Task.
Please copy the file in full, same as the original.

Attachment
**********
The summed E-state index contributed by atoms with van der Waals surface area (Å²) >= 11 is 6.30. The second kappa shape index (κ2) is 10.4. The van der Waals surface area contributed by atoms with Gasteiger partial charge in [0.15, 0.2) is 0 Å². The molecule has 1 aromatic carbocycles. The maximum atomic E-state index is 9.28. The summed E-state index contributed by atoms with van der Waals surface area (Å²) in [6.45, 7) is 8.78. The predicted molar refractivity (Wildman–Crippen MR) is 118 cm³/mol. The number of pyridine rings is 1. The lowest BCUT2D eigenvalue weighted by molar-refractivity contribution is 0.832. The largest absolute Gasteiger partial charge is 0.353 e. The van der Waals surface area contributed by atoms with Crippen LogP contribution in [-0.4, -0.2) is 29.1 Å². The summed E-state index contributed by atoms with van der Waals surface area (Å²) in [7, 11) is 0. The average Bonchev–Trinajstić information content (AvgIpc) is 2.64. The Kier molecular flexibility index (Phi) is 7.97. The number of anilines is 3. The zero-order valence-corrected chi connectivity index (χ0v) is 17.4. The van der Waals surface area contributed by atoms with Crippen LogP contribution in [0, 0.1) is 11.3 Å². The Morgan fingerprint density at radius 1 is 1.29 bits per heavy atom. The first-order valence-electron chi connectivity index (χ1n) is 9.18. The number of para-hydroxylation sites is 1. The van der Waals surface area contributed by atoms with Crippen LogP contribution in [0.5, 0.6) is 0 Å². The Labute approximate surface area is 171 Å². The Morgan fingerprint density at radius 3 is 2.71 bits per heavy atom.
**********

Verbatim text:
The summed E-state index contributed by atoms with van der Waals surface area (Å²) >= 11 is 6.30. The second kappa shape index (κ2) is 10.4. The van der Waals surface area contributed by atoms with Gasteiger partial charge in [0.15, 0.2) is 0 Å². The molecule has 1 aromatic carbocycles. The maximum atomic E-state index is 9.28. The summed E-state index contributed by atoms with van der Waals surface area (Å²) in [6.45, 7) is 8.78. The predicted molar refractivity (Wildman–Crippen MR) is 118 cm³/mol. The number of pyridine rings is 1. The lowest BCUT2D eigenvalue weighted by molar-refractivity contribution is 0.832. The largest absolute Gasteiger partial charge is 0.353 e. The van der Waals surface area contributed by atoms with Crippen LogP contribution in [-0.4, -0.2) is 29.1 Å². The summed E-state index contributed by atoms with van der Waals surface area (Å²) in [7, 11) is 0. The average Bonchev–Trinajstić information content (AvgIpc) is 2.64. The Kier molecular flexibility index (Phi) is 7.97. The number of anilines is 3. The zero-order valence-corrected chi connectivity index (χ0v) is 17.4. The van der Waals surface area contributed by atoms with Crippen LogP contribution in [0, 0.1) is 11.3 Å². The Morgan fingerprint density at radius 1 is 1.29 bits per heavy atom. The first-order valence-electron chi connectivity index (χ1n) is 9.18. The number of para-hydroxylation sites is 1. The van der Waals surface area contributed by atoms with Crippen LogP contribution in [0.5, 0.6) is 0 Å². The Labute approximate surface area is 171 Å². The Morgan fingerprint density at radius 3 is 2.71 bits per heavy atom.